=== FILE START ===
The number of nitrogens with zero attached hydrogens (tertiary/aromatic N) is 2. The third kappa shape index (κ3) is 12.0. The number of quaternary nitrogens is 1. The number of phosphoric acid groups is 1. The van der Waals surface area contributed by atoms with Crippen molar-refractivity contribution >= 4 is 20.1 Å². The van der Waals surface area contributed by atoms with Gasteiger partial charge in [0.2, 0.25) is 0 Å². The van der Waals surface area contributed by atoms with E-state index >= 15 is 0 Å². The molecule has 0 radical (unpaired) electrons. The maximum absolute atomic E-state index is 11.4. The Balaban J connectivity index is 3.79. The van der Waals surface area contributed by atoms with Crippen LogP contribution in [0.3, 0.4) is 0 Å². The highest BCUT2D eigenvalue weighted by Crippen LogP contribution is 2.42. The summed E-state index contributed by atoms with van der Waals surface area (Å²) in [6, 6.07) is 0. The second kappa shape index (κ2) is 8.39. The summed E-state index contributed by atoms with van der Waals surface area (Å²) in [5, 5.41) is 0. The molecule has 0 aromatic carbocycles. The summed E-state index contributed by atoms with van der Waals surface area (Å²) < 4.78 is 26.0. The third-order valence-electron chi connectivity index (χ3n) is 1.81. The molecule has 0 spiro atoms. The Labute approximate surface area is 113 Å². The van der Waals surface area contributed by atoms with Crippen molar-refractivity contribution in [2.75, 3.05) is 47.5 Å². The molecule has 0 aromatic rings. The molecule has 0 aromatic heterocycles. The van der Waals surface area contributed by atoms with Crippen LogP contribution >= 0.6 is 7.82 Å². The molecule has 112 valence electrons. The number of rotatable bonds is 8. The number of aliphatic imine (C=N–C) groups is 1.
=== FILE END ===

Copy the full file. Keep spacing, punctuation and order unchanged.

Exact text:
The number of nitrogens with zero attached hydrogens (tertiary/aromatic N) is 2. The third kappa shape index (κ3) is 12.0. The number of quaternary nitrogens is 1. The number of phosphoric acid groups is 1. The van der Waals surface area contributed by atoms with Crippen molar-refractivity contribution >= 4 is 20.1 Å². The van der Waals surface area contributed by atoms with Gasteiger partial charge in [0.2, 0.25) is 0 Å². The van der Waals surface area contributed by atoms with E-state index >= 15 is 0 Å². The molecule has 0 radical (unpaired) electrons. The maximum absolute atomic E-state index is 11.4. The Balaban J connectivity index is 3.79. The van der Waals surface area contributed by atoms with Crippen LogP contribution in [0.3, 0.4) is 0 Å². The highest BCUT2D eigenvalue weighted by Crippen LogP contribution is 2.42. The summed E-state index contributed by atoms with van der Waals surface area (Å²) in [6, 6.07) is 0. The second kappa shape index (κ2) is 8.39. The summed E-state index contributed by atoms with van der Waals surface area (Å²) in [5, 5.41) is 0. The molecule has 0 aromatic carbocycles. The summed E-state index contributed by atoms with van der Waals surface area (Å²) < 4.78 is 26.0. The third-order valence-electron chi connectivity index (χ3n) is 1.81. The molecule has 0 spiro atoms. The Labute approximate surface area is 113 Å². The van der Waals surface area contributed by atoms with Crippen molar-refractivity contribution in [2.75, 3.05) is 47.5 Å². The molecule has 0 aromatic rings. The molecule has 0 aromatic heterocycles. The van der Waals surface area contributed by atoms with Crippen LogP contribution >= 0.6 is 7.82 Å². The molecule has 112 valence electrons. The number of rotatable bonds is 8. The number of aliphatic imine (C=N–C) groups is 1.